A decade ago, a respected German outdoor gear company decided to put its money where its mouth was. Instead of platitudes about doing 'good' for the environment they got off their butt and made something happen. It goes by the moniker of Ecolog. Working hard with many component and fabric suppliers, vauDe put together a palette of materials, which allowed their designers to fashion garments, which were 100% polyester. That's the fabric, zippers, snap fasteners, labels, thread, cords, cord grips, etc — the whole shebang. This totally homogenous product, such as the Womens' Lhasa II shown here, could then be recycled (just like a PET bottle) to make more ...... polyester resin for new products. No sorting for metals or other recycling contaminates. A veritable :: cradle-to-cradle product, as espoused by eco-architect, William McDonough. vauDe's retailers provide the return of Ecolog products. This cycle is controlled by the Textile Institute in Wuppertal. The German Society for Recycling is responsible for the decentralized return and storage of Ecolog textiles. The companies in charge of processing the materials are equipped with the latest in modern recycling technology. Not content to rest on these laurels, vauDe were also the first sporting goods manufacturer, to produce gear in line with the Swiss based Bluesign standard. This is a independent scientific advisory board that vets production materials as being free from toxins. Additionally vauDe, who make a full line of tents, packs and tents as well, have a partnership with the German Alpine Association (DAV) to "find solutions that attempt to reconcile alpine sports and the natural environment." ::vauDe [by WM]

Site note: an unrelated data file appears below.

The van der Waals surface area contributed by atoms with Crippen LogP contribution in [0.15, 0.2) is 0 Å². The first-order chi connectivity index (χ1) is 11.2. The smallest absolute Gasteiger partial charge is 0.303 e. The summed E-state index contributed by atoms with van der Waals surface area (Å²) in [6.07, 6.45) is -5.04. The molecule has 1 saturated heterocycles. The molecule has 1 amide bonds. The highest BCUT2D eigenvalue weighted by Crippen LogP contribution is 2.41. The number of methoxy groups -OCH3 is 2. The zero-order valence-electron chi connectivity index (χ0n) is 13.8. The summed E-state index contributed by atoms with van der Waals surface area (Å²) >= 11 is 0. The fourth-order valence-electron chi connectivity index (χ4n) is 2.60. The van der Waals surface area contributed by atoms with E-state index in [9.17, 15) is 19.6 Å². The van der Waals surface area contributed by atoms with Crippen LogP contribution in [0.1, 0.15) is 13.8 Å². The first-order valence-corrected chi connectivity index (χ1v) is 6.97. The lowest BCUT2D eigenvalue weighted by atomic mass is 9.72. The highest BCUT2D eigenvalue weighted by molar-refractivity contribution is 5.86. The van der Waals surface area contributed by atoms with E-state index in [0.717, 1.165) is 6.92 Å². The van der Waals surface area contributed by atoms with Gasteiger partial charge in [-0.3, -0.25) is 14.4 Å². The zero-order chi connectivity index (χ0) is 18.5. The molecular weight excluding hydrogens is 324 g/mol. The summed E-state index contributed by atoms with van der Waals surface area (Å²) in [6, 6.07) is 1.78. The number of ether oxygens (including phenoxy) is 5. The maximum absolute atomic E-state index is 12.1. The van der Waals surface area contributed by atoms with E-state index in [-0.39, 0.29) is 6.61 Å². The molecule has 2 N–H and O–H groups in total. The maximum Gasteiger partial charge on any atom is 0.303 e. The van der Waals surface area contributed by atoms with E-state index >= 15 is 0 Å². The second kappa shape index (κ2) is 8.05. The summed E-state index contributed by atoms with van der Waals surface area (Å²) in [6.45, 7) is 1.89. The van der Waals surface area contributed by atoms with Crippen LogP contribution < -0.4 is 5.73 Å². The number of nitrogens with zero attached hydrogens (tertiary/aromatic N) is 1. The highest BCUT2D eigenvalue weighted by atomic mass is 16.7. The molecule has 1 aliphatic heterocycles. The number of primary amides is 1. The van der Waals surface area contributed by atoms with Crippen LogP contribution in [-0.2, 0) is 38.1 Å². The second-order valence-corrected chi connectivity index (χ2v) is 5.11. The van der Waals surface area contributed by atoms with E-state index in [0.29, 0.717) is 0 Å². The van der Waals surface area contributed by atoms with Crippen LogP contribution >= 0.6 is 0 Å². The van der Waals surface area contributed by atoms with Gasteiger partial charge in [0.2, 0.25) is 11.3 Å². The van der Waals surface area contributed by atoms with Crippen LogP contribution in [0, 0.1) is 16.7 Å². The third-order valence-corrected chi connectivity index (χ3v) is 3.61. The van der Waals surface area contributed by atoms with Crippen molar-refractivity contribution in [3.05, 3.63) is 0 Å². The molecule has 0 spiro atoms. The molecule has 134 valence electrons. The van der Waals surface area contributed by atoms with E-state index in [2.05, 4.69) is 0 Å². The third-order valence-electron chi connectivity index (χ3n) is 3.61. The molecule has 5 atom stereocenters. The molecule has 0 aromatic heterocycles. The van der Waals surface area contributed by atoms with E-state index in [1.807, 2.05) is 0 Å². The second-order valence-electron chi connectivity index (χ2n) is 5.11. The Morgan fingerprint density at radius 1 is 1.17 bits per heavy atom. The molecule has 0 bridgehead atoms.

They make sports underwear to ecolog and bluedesign standards too.
Ecolog Outdoor Clothing by vauDe
A decade ago, a respected German outdoor gear company decided to put its money where its mouth was. Instead of platitudes about doing 'good' for the environment they got off their butt and made something happen. It goes by the moniker of Ecolog. Working